Animated, outspoken, and full of life, Liz Castells cites the “survival instinct of an immigrant” as the reason she was driven to form her award-winning Hispanic marketing agency Castells & Asociados in 1998. But Castells isn’t just surviving; she’s thriving. Not only does her agency boast major clients like McDonald’s and Toyota, but Castells was recently brought onboard as chief strategy officer to Los Angeles-based agency Davis Elen Advertising, one of the largest privately held, independent agencies in the country, with $200 million in annual sales. This new role enables Castells to get back to her core love of strategic planning, while also ensuring Hispanics are factored into all marketing efforts. Here, the president and CEO—and newly appointed CSO—talks to HE about her leadership style and capitalizing on the quickly changing US demographics.
Tell me about how you initially became interesting in marketing. What about it appealed to you?
My original plan was actually to be an investment banker. I’m a numbers and analytics person and worked in the field after college, but the last semester of getting my Stanford MBA, I took a marketing class just for fun and was blown away. Until that point, I didn’t understand the power of marketing; you’re touching people emotionally and rationally. I switched my path and have now been in marketing for 30 years. My peers made fortunes early on, entering Wall Street, Silicon Valley, and management consulting after Stanford, but I still love my career after all these years. I believe an unbridled passion for what you do is the key to success.
Was it always your goal to focus on Hispanic marketing, or did the focus evolve throughout your career?
Yes and no. It definitely wasn’t calculated. Being Hispanic, I knew I’d eventually do something related to my culture, but I wanted to get my initial training and experience at mainstream firms. Now I’ve come full circle with my dual roles as president and CEO of Castells & Asociados and chief strategic officer at Davis Elen (DE) Advertising. I see this as having the best of both worlds. I can now do things I wasn’t able to previously, and I’m not giving up what I love with my own agency. I’m gaining more experience in what interests me.
Was leadership something that came easily to you?
It came easy, and it was inevitable. I have always had an innately independent spirit. Even when playing with Barbie dolls, I always wanted to role-play as President Barbie. I like to say I have the survival spirit of a Cuban exile and energy weaned on Cuban coffee.
How would you describe your leadership style?
My style is summed up in the quote printed on my business cards: “I set the example with drive, truth, grit, art, science, and heart. I am fearless so we can fly. Yo soy la presidenta.” I’m up front and I firmly believe in the power of taking what you’ve got and making it work. I’m also loud, tenacious, fearless, and fair. Another fun fact: I tend to spit when I’m excited. Ask anyone.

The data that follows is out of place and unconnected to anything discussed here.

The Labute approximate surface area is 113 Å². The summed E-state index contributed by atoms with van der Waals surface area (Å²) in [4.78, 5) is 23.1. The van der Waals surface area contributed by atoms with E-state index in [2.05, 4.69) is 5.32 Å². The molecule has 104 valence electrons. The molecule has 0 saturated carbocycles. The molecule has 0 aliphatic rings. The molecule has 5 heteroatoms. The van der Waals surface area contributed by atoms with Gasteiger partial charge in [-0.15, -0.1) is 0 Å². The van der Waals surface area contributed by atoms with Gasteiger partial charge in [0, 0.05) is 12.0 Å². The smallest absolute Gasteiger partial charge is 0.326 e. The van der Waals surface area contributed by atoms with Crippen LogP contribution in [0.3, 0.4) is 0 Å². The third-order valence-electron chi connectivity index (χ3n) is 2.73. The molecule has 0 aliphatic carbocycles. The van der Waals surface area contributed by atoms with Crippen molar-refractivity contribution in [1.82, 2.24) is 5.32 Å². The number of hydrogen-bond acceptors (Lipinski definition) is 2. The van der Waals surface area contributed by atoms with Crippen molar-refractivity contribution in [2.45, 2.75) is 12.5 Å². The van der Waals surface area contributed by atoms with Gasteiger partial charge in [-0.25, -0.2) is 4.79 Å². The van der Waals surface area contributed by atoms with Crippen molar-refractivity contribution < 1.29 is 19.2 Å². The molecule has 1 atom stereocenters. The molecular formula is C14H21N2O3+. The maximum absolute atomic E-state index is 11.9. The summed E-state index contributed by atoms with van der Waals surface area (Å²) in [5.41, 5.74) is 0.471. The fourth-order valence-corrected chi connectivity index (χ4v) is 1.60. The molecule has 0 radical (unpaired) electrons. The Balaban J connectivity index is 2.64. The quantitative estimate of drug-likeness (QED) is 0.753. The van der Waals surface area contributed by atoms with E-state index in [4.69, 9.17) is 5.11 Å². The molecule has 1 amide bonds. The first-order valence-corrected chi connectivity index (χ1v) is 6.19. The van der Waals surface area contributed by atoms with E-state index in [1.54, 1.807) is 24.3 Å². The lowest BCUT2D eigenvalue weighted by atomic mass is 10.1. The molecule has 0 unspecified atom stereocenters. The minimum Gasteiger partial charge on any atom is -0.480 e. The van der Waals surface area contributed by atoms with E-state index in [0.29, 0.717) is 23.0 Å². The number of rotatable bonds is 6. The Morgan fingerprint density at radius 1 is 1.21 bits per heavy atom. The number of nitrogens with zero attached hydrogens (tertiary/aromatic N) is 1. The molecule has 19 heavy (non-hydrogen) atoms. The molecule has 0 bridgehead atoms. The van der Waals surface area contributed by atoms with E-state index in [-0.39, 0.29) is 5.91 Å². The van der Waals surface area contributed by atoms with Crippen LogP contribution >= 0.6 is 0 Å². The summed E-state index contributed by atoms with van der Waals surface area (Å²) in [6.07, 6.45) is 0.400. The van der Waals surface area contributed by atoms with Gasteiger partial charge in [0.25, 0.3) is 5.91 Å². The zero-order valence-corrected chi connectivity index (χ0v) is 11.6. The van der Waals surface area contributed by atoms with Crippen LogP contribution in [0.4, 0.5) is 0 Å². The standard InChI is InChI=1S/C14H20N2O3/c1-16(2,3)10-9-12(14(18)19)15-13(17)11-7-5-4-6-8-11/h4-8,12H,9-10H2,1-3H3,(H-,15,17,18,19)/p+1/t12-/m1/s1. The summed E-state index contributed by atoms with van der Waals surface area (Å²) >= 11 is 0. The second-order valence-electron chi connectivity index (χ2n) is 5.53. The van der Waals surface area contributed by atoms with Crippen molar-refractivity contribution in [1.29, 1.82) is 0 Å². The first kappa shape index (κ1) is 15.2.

How does being a Latina give you an advantage over your competitors?
When I started over 30 years ago, high-ranking businesswomen were not as common as today, so getting ahead was a challenge, especially being a Latina. Yes, there was the “good old boy network” challenge, ethnic bigotry, testosterone-fueled comments, and misguided notions, but I purposely made it a point not to belabor the women or ethnic hurdle. Why? Because I think if you acknowledge it too much, it becomes your lens and then you become a victim to it. It’s just not my way. I’m an optimist. My attitude is: Work around it, take the high road, find common ground. Move on. I simply worked very hard, focused on practical solutions, and got smarter by digging deep, asking the right questions, and having the right answers.
Despite the rapidly changing demographics of the country, a bulk of companies are still failing at marketing to Hispanics. To what do you attribute this oversight?
More than half of Fortune 500 companies don’t invest in Hispanic marketing at all, and out of those who do, only about 15 percent are doing it right. Part of it is not wanting to change what has worked in the past; they got comfortable. It’s also top-level ignorance and, usually, misconceptions about how all Hispanics assimilate or want to acculturate. They also don’t understand how biculturalism and dual language impacts even young Hispanics and how they consume, make decisions, and what they respond to.
What are the challenges of working in the Hispanic marketing space?
My life revolves around educating top executives about the Hispanic opportunity, the value of dual-language media and multicultural targeting, and how to do effective cross-cultural—or total market—marketing. It feels like we’re caught in an endless loop of a movie called “Mad Men Meets Groundhog Day.”
What is the most important thing to keep in mind when marketing to Hispanics?
It’s about culture. Latinos are very different; Cubans are different than Dominicans are different than Mexicans, but in terms of marketing, it should be more about emotion and family. All of us might eat different food or dance to different music or use specific idioms, but our core cultural commonalities—like how we value family or define success—far outweigh the differences. The key is to identify Hispanic commonalities and differences to general consumers and assess when and how it impacts the business, strategy, platform, or messaging. It’s basic marketing.